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Microservices for Mobile Application-A Squint into Substantiality

By CIOReview | Wednesday, March 8, 2017

In the previous generations, Monoliths, built as single units were made responsible for running every possible function in mobile applications. These functions include bundled services  with fewer operations including—handling HTTP requests, executing domain logic, database operations, communication with the browser/client, authentication and so on. To be simple, Monolithic applications are staged on a single code base with multiple modules, which in turn are divided for varied applications. It has a single build system which builds the entire pack of applications and/or dependency with a single binary for execution and deployment. Fast-forward to the current epoch where the scenario has changed dramatically. Today, requirement for multiple applications and features to be applied on mobile devices has increased. There is a paradigm shift from simple and fewer mobile features to complex stack of advanced applications to be incorporated. These applications are vital and unavoidable as they are being applied in every corner of day-to-day life, business processes and everything that supports the betterment of digitalization.

Today, enterprises need to sufficiently feed data to different devices and form factors like smart phone, tablet and handheld devices. Smartphone has become a part and partner in everything and is always expected to be available, always powered on and a personal device for everyone as a reliable source of information anytime, anywhere. Nevertheless, mobile applications will be lifeless without internet connectivity and backend services that drive every enterprise to develop mobile application before web. This increased demand for more mobile applications force to change back-end architecture—monolithic to microservice architecture.

Microservice architecture employs advanced approaches to building large and numerous enterprise applications with multiple smaller units—called services. These services are developed, tested and deployed separately and possess different functionalities particular to specific applications. The segregated services intercommunicate with a common communication protocol like REST, although they run individually either in single machine or different machines executing its own separate process. These services either possesses own database/storage system or they share on a common database or storage space. Therefore, Microservice is all about distributing or breaking application into segregated functions. In a monolithic architecture, all change cycles are usually tied together, which implies that even the simplest of change/modification made to a small section of applications might require building and deploying an entirely new version of the overall framework. It implies that scaling one function of an application requires scaling the entire application instead of altering just the desired components.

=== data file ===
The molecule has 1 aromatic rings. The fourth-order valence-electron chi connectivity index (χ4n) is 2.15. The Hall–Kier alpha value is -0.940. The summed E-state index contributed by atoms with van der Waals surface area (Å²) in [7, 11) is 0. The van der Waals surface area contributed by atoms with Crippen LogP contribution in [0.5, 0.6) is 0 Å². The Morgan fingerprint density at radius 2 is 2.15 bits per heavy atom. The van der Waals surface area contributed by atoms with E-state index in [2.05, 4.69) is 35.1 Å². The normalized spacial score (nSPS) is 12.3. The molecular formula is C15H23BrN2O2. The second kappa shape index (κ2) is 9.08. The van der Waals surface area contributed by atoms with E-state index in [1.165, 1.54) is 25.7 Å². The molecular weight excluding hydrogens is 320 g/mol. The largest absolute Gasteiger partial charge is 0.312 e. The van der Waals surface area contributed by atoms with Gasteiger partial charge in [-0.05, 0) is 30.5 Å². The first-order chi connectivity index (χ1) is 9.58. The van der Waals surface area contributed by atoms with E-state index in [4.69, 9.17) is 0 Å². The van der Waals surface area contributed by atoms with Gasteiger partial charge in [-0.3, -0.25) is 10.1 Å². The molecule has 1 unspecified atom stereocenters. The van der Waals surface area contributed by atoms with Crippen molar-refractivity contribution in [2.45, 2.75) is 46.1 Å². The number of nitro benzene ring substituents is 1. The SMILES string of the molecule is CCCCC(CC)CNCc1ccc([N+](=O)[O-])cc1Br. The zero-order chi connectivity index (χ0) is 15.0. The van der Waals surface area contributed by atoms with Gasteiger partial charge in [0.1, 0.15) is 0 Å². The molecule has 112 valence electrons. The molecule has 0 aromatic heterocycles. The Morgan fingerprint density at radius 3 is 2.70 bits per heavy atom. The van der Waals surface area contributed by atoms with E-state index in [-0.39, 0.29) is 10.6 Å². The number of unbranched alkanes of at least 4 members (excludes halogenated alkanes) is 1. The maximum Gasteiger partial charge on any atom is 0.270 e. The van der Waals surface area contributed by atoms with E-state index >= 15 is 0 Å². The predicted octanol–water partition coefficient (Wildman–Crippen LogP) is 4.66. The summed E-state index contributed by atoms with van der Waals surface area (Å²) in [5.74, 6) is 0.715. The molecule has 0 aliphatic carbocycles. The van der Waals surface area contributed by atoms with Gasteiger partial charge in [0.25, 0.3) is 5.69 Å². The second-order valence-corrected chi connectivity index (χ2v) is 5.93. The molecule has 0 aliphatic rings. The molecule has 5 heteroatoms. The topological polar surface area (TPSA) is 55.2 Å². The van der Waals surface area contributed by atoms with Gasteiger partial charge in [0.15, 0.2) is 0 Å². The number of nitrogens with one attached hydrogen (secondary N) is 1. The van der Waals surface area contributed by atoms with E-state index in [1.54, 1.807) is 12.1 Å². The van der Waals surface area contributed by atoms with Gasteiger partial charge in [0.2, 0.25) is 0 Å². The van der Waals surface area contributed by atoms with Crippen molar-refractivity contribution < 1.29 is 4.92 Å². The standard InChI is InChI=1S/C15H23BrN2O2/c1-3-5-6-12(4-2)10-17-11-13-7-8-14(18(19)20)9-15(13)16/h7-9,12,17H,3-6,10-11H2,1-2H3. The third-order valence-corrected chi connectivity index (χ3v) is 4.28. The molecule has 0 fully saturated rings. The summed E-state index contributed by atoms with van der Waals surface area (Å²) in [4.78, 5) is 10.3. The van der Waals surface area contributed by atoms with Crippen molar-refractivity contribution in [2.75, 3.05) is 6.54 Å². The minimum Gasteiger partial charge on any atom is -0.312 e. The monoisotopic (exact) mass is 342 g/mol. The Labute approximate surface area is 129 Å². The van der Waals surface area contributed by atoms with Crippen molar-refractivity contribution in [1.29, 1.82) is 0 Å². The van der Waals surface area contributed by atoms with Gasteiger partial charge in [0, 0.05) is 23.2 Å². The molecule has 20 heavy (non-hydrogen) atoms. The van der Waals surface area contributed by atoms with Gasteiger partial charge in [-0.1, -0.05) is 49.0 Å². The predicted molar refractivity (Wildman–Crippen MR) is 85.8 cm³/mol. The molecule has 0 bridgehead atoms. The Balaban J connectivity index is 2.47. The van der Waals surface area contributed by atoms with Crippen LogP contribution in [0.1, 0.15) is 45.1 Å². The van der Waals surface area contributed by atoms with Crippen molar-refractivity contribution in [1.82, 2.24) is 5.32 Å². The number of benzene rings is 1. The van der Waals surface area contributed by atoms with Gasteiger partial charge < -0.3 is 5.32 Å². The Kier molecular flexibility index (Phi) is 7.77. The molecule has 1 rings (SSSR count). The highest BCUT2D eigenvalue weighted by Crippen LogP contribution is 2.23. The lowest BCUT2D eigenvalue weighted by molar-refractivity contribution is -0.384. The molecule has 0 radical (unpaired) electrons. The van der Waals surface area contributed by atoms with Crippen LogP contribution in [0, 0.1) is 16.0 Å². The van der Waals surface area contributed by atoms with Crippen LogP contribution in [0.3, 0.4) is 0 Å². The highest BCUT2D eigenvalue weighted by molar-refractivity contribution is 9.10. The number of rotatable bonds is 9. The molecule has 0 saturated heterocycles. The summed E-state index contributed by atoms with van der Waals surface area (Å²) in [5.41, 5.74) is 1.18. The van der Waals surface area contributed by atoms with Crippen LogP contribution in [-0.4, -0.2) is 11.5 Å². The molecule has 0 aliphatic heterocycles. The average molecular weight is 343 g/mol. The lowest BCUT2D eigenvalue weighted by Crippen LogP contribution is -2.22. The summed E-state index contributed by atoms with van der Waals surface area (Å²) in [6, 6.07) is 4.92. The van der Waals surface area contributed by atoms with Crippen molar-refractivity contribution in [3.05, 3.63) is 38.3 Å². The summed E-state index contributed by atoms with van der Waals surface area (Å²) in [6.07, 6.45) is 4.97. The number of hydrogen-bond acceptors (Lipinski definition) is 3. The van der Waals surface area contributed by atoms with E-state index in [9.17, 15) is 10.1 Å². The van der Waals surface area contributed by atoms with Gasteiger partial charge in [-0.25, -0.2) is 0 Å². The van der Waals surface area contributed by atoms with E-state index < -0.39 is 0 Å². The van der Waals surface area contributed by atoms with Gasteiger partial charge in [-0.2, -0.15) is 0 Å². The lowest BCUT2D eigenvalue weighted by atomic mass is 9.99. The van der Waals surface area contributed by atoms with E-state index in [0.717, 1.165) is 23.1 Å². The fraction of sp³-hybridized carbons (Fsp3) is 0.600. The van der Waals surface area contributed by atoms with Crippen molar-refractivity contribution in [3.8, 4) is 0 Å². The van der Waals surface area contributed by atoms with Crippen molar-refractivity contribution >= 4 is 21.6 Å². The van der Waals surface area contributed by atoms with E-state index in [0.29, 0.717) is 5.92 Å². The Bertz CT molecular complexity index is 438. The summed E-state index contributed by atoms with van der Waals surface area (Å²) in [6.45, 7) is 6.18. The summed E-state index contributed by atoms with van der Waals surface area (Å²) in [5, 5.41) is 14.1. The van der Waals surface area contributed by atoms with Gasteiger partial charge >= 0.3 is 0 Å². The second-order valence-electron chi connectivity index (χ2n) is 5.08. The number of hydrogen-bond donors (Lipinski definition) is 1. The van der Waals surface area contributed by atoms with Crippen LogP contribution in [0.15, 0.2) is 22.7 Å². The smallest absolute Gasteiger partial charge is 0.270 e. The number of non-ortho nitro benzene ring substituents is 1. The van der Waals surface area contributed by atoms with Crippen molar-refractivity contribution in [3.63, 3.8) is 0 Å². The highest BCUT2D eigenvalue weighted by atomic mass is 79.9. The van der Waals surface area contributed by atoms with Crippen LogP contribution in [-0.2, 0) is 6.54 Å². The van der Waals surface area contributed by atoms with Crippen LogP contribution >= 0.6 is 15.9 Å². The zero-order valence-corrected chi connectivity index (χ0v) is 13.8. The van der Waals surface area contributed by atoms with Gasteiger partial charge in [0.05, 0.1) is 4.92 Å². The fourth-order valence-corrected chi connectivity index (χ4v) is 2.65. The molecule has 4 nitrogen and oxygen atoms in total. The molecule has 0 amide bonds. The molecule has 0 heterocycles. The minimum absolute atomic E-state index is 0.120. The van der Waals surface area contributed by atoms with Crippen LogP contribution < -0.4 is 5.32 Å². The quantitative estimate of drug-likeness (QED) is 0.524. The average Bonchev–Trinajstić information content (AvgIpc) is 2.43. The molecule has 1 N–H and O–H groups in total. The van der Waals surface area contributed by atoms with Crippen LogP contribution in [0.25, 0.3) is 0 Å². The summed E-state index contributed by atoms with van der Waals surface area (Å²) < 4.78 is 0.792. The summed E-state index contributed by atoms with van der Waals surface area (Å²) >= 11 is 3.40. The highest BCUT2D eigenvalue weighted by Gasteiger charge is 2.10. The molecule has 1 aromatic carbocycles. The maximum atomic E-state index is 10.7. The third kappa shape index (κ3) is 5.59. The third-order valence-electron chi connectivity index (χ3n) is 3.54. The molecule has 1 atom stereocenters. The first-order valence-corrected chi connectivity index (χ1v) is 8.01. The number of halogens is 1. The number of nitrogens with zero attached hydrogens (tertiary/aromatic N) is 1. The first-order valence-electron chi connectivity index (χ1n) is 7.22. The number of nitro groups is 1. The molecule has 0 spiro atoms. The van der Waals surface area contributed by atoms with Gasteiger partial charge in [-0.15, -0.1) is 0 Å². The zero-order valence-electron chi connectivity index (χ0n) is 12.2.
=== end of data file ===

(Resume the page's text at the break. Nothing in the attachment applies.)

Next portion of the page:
Martin Fowler, a British software developer, author and international public speaker on software development, points out that big players like Netflix, eBay, Amazon, the UK Government Digital Service, Twitter, PayPal, Gilt, Bluemix, Soundcloud, and The Guardian have switched from monolithic to microservice architecture. They all have shown drastic improvement in their business performance and beneficial outcomes.

Bottom Line

The fact remains that the Microservice architecture is not an ultimate solution for applications of all kinds, but it’s surely a considerable solution for simplifying the overall process of creating large enterprise applications. Microservices do increase operations overhead, demanding DevOps skills and complex to manage because of segregated system and bug tracking. However they can offer flexibility for developers simultaneously—keys to better mobile development enabling series of services that can be tied together for meeting future needs of business problems. Enterprises can switch from extending an existing API to fix a business problem to breaking down the problem into smaller components and then build appropriate services. They can, with a collection of fewer microservices, say 30 in number, to resolve hundreds of business roadblocks.